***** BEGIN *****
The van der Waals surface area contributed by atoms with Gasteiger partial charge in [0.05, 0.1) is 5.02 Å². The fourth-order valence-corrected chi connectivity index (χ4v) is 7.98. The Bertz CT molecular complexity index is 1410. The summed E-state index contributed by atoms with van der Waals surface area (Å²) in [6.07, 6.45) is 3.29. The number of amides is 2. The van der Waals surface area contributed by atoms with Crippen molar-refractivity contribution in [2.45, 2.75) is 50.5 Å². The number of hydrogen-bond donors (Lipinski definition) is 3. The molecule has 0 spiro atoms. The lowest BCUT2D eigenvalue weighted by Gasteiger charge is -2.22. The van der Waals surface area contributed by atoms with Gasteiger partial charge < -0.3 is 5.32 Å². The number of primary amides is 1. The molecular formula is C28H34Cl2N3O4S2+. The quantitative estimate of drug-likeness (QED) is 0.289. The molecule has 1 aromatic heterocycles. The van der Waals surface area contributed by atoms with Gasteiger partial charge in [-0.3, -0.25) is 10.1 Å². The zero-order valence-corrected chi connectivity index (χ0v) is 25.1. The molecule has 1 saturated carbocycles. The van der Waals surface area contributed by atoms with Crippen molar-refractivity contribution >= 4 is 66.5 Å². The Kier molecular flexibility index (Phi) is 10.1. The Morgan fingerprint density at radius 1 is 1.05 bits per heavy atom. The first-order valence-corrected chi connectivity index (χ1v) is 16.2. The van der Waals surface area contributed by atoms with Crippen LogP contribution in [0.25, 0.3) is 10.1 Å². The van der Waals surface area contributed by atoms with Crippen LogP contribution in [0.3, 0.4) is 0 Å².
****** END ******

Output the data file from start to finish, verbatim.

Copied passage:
The van der Waals surface area contributed by atoms with Gasteiger partial charge in [0.05, 0.1) is 5.02 Å². The fourth-order valence-corrected chi connectivity index (χ4v) is 7.98. The Bertz CT molecular complexity index is 1410. The summed E-state index contributed by atoms with van der Waals surface area (Å²) in [6.07, 6.45) is 3.29. The number of amides is 2. The van der Waals surface area contributed by atoms with Crippen molar-refractivity contribution in [2.45, 2.75) is 50.5 Å². The number of hydrogen-bond donors (Lipinski definition) is 3. The molecule has 0 spiro atoms. The lowest BCUT2D eigenvalue weighted by Gasteiger charge is -2.22. The van der Waals surface area contributed by atoms with Gasteiger partial charge < -0.3 is 5.32 Å². The number of primary amides is 1. The molecular formula is C28H34Cl2N3O4S2+. The quantitative estimate of drug-likeness (QED) is 0.289. The molecule has 1 aromatic heterocycles. The van der Waals surface area contributed by atoms with Gasteiger partial charge in [-0.3, -0.25) is 10.1 Å². The zero-order valence-corrected chi connectivity index (χ0v) is 25.1. The molecule has 1 saturated carbocycles. The van der Waals surface area contributed by atoms with Crippen molar-refractivity contribution >= 4 is 66.5 Å². The Kier molecular flexibility index (Phi) is 10.1. The Morgan fingerprint density at radius 1 is 1.05 bits per heavy atom. The first-order valence-corrected chi connectivity index (χ1v) is 16.2. The van der Waals surface area contributed by atoms with Crippen LogP contribution in [0.25, 0.3) is 10.1 Å². The van der Waals surface area contributed by atoms with Crippen LogP contribution in [0.3, 0.4) is 0 Å².